What is the probability that the sum of $2$ dice rolls is a multiple of $3$? What about for $3$ dice rolls? For $n$ dice rolls?

So I have the first part of this solution worked out by writing out all the combinations of $2$ dice rolls (I won't write them here). There are $6^2=36$ total and the following multiples of $3$ are rolled: $$3\rightarrow2 ways$$$$6\rightarrow5ways$$$$9\rightarrow4ways$$$$12\rightarrow1way$$So adding up all the ways over the total rolls is the probability:$$\frac{2+5+4+1}{6^2}=\frac{12}{36}=\frac{1}{3}=0.33$$The second part and the general solution is what trips me up. I know there are $6^3$ possible rolls for $3$ dice, and we're now including the multiples $15$ and $18$, but how do I figure out how many ways there are to roll each multiple without counting all $216$ possibilities? How would I apply this to a general solution with $n$ dice?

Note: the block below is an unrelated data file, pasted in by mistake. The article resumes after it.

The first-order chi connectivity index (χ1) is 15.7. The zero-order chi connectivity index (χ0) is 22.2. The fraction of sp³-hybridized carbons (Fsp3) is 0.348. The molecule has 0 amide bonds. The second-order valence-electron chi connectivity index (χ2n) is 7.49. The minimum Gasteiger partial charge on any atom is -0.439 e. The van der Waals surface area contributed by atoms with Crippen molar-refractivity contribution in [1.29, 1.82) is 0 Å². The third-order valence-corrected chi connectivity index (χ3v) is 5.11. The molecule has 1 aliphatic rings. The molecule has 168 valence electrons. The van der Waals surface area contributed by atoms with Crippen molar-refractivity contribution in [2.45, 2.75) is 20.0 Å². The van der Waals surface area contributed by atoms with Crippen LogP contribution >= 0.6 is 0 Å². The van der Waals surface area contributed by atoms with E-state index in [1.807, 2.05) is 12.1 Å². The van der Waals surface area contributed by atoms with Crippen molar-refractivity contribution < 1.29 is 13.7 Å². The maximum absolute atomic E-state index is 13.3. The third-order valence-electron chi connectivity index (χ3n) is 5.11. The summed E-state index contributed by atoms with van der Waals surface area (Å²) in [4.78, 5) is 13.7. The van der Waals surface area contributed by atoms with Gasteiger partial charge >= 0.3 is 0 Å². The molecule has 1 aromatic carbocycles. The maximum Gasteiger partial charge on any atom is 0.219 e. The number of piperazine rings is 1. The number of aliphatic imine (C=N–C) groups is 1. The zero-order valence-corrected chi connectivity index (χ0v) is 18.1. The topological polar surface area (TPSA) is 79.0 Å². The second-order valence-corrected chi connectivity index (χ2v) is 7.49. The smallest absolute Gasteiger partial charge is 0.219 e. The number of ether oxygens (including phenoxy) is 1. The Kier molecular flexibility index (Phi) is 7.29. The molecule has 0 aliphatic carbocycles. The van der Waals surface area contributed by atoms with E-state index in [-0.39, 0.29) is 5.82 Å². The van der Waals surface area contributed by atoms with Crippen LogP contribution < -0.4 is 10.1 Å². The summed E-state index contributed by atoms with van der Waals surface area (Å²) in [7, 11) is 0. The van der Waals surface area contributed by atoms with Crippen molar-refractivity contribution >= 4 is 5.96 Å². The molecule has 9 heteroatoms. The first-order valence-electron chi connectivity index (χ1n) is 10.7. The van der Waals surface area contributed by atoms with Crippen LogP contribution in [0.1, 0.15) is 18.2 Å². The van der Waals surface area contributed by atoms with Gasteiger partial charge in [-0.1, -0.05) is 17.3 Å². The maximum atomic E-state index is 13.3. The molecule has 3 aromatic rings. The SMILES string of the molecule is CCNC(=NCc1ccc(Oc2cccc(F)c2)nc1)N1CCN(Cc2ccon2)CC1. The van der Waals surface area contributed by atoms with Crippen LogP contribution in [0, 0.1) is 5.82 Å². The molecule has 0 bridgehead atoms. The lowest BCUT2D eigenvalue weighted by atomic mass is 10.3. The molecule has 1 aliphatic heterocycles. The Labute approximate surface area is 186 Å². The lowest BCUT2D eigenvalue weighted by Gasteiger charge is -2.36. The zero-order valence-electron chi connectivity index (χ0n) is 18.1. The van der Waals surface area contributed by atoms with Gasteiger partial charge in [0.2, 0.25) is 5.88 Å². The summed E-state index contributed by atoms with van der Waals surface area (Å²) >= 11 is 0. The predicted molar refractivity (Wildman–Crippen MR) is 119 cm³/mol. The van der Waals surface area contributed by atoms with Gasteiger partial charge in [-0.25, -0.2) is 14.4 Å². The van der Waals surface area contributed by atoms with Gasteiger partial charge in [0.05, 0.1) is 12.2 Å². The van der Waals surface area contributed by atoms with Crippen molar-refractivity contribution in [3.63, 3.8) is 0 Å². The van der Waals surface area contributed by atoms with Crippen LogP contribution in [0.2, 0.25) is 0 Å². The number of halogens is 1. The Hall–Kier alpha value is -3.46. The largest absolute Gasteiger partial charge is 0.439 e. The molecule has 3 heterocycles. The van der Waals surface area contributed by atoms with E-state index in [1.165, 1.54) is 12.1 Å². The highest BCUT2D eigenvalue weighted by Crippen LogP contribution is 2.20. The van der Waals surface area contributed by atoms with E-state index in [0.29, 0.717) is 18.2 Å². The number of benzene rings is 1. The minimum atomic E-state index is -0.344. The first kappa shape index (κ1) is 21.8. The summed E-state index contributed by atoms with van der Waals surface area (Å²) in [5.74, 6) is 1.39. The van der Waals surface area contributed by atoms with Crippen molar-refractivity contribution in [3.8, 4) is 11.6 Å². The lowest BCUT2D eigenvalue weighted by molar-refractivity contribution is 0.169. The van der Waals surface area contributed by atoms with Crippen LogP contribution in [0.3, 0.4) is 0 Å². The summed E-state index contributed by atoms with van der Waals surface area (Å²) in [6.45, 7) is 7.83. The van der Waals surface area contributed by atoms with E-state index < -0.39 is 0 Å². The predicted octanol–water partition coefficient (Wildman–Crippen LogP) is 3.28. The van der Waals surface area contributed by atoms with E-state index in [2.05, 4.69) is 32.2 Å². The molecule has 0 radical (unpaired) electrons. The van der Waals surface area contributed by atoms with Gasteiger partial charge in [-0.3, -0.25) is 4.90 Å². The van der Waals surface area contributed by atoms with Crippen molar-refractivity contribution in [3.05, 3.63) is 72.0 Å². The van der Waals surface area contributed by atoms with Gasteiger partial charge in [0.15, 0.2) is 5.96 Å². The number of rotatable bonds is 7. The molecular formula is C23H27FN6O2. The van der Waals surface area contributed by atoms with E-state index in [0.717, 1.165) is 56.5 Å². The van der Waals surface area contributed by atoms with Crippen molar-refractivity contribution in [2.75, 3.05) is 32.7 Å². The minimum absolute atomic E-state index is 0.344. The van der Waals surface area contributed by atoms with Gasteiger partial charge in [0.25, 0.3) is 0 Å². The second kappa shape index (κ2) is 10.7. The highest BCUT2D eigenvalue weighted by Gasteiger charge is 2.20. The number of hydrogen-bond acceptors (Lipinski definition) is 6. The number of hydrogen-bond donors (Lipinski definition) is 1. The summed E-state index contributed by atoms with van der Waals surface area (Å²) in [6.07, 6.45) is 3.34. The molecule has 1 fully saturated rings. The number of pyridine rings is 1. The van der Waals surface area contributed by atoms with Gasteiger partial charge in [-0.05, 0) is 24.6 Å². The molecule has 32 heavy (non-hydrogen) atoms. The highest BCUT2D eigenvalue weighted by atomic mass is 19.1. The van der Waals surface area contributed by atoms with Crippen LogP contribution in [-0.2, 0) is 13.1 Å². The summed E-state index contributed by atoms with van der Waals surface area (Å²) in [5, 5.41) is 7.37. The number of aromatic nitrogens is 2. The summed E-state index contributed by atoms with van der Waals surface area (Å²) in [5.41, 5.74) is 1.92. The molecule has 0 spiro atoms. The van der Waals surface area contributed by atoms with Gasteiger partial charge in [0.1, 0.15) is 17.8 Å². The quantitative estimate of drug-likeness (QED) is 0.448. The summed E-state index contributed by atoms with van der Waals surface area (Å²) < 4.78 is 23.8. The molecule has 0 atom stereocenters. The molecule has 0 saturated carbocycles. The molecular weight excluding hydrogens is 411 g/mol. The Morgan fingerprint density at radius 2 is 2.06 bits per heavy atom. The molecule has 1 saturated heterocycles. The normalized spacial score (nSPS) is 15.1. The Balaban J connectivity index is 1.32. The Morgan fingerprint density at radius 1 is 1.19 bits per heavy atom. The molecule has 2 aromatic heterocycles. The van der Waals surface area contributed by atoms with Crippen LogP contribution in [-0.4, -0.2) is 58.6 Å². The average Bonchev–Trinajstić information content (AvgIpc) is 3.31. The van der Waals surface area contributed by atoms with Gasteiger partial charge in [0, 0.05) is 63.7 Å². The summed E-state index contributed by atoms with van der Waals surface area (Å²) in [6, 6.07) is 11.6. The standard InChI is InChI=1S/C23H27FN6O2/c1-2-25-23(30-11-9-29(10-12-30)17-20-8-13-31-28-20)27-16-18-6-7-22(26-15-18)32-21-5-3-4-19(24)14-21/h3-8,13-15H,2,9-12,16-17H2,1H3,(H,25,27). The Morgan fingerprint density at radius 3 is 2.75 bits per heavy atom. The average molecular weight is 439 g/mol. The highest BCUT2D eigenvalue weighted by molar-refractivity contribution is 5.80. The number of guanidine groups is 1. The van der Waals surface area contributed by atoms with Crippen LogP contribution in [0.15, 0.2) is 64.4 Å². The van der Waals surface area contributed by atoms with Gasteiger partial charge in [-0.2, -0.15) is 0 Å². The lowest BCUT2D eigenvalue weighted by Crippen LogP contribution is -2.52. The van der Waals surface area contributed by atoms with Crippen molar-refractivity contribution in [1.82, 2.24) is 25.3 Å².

It is always $\frac{1}{3}$. To see this, roll the first $n-1$ dice. Now add the last die, which will make the sum divisible by 3 exactly $\frac{1}{3}$ of the time.

  • $\begingroup$ Oh wow, I never thought of it that way. That sort of negated my work, but it's definitely true. $\endgroup$
    – Jodo1992
    May 6 '16 at 2:41

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